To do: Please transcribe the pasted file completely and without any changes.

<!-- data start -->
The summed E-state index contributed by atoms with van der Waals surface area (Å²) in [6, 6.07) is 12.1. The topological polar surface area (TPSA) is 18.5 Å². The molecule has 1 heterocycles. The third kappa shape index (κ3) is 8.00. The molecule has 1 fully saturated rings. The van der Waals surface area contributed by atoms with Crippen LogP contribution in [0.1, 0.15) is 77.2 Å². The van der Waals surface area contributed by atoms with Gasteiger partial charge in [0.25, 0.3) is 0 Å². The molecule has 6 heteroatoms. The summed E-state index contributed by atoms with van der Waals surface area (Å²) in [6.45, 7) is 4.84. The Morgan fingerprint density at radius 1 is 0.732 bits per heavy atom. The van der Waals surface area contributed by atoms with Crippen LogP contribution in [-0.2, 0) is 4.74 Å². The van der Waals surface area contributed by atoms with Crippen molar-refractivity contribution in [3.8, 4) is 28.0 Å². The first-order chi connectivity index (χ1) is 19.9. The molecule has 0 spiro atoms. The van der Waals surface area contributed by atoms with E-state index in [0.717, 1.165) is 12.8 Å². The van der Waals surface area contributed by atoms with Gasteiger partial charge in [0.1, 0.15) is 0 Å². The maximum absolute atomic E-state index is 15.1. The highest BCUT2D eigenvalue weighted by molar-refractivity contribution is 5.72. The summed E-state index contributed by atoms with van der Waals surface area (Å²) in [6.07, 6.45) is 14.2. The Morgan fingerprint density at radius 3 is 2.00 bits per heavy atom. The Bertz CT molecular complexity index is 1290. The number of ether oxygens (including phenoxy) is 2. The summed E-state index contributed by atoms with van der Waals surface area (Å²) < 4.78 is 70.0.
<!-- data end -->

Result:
The summed E-state index contributed by atoms with van der Waals surface area (Å²) in [6, 6.07) is 12.1. The topological polar surface area (TPSA) is 18.5 Å². The molecule has 1 heterocycles. The third kappa shape index (κ3) is 8.00. The molecule has 1 fully saturated rings. The van der Waals surface area contributed by atoms with Crippen LogP contribution in [0.1, 0.15) is 77.2 Å². The van der Waals surface area contributed by atoms with Gasteiger partial charge in [0.25, 0.3) is 0 Å². The molecule has 6 heteroatoms. The summed E-state index contributed by atoms with van der Waals surface area (Å²) in [6.45, 7) is 4.84. The Morgan fingerprint density at radius 1 is 0.732 bits per heavy atom. The van der Waals surface area contributed by atoms with Crippen LogP contribution in [-0.2, 0) is 4.74 Å². The van der Waals surface area contributed by atoms with Crippen molar-refractivity contribution in [3.8, 4) is 28.0 Å². The first-order chi connectivity index (χ1) is 19.9. The molecule has 0 spiro atoms. The van der Waals surface area contributed by atoms with E-state index in [0.717, 1.165) is 12.8 Å². The van der Waals surface area contributed by atoms with Gasteiger partial charge in [0.1, 0.15) is 0 Å². The maximum absolute atomic E-state index is 15.1. The highest BCUT2D eigenvalue weighted by molar-refractivity contribution is 5.72. The summed E-state index contributed by atoms with van der Waals surface area (Å²) in [6.07, 6.45) is 14.2. The Morgan fingerprint density at radius 3 is 2.00 bits per heavy atom. The Bertz CT molecular complexity index is 1290. The number of ether oxygens (including phenoxy) is 2. The summed E-state index contributed by atoms with van der Waals surface area (Å²) < 4.78 is 70.0.